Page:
P.S. You have to create an account at the AI detector website if you want more accurate results. I chose not to.

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  • Can you explain your last para? You posted two answers and others were suspended? I just don't understand that.
    – Lambie
    Jun 1, 2023 at 15:54
  • 1
    @Lambie - pasted not posted - I assume she copied two deleted answers into a chatgpt detector which said they were human-generated even though they were deleted as AI content. Or something like that. Jun 1, 2023 at 16:15
  • @Heartspring Why were the users suspended if she was the poster?? I still do not get it.
    – Lambie
    Jun 1, 2023 at 17:09
  • 1
    @Lambie - two random, now suspended users, posted answers suspected to have been made by chatgpt. Mari-Lou, with her 'view deleted posts' privilege copied those answers into an AI detector. The detector seems to have said that they were human made. Jun 1, 2023 at 17:27
  • @Lambie I copied and pasted two answers by two different users that had been deleted by the EL&U mod team.
    – Mari-Lou A
    Jun 1, 2023 at 17:48
  • Well done, and thank you @Heartspring, it's exactly as you described. Hopefully by adding "copied" in the edit this clears up any confusion
    – Mari-Lou A
    Jun 1, 2023 at 17:51
  • How perceptive I am :) And yes, I think your edit is a good clarifier. Jun 1, 2023 at 17:58
  • Predictable outcome of the new reform, see: meta.stackexchange.com/questions/389742/…
    – Mari-Lou A
    Jun 2, 2023 at 11:11
  • 1
    Half the SE moderators are now on strike. On SE Biology others of us who are not mods are supporting them by non-participation. What is the position of the mods on this list?
    – David
    Jun 12, 2023 at 21:53
  • @DavidstrikingagainstAI so far there appears to be either deference or silent complacency, which is weird considering they fully supported banning the use of GPT, and were lightning quick to suspend users, suspected of dishonesty, for one month. To be clear, my position was of compromise, if unoriginal content is always attributed, and AI answers are supported by research and the authors' own expertise, the two should be able to work in harmony. Unattributed sources is plagiarism, failing to support answers with facts and references should raise red flags and be dealt with accordingly.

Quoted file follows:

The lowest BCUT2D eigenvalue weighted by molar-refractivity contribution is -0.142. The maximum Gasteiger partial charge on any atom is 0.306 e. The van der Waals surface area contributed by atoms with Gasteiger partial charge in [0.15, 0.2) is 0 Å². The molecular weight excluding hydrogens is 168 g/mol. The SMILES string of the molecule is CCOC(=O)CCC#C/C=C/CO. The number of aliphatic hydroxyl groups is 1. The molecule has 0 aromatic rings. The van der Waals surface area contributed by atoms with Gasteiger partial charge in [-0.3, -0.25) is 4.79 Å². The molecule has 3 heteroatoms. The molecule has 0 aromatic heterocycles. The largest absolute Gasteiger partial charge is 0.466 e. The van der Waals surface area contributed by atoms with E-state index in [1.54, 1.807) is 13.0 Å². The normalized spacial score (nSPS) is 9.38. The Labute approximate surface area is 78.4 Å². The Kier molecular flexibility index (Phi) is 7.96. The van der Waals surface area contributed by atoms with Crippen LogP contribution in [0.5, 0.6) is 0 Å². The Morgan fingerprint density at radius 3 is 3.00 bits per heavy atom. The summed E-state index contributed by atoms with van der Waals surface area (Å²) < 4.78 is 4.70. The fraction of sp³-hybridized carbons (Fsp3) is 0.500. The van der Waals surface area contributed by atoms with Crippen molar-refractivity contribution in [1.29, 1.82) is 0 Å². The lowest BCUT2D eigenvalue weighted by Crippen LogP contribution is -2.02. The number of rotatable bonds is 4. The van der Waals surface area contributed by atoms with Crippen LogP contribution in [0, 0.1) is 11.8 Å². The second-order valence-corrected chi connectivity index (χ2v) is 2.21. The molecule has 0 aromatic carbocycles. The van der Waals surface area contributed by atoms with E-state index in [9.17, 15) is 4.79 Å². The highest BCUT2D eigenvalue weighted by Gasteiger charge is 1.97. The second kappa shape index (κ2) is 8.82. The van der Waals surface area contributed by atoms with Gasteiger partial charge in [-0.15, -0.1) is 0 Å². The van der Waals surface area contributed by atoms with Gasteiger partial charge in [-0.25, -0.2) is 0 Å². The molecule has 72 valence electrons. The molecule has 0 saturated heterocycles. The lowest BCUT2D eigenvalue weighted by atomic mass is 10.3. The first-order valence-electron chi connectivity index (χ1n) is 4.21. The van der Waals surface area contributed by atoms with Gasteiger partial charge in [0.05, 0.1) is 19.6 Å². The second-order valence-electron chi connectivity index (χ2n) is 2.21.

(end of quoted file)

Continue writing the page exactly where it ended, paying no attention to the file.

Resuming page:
– Mari-Lou A
    Jun 13, 2023 at 7:19
  • 2
    We all have personal decisions to make on this question. I can understand if the mods here do not wish to make individual statements because they do not wish to sour relationships with other mods. However one’s own attitude no longer becomes an academic question when the mods are striking. Normally I regard with disdain changing one’s handle to express some political viewpoint as it has nothing to do with the list and is only so much “virtue signaling”. But in the present situation posters should be made aware that both moderators and active contributors are striking. And why.
    – David
    Jun 13, 2023 at 21:41
1

Is it ethical for an answer that is clearly attributed to AI source, but which also includes original content be deleted? Can we not trust community members to know how to cast their votes?

One such answer was deleted, and although the author's conclusion wasn't particularly elegant, it made a more than valid observation.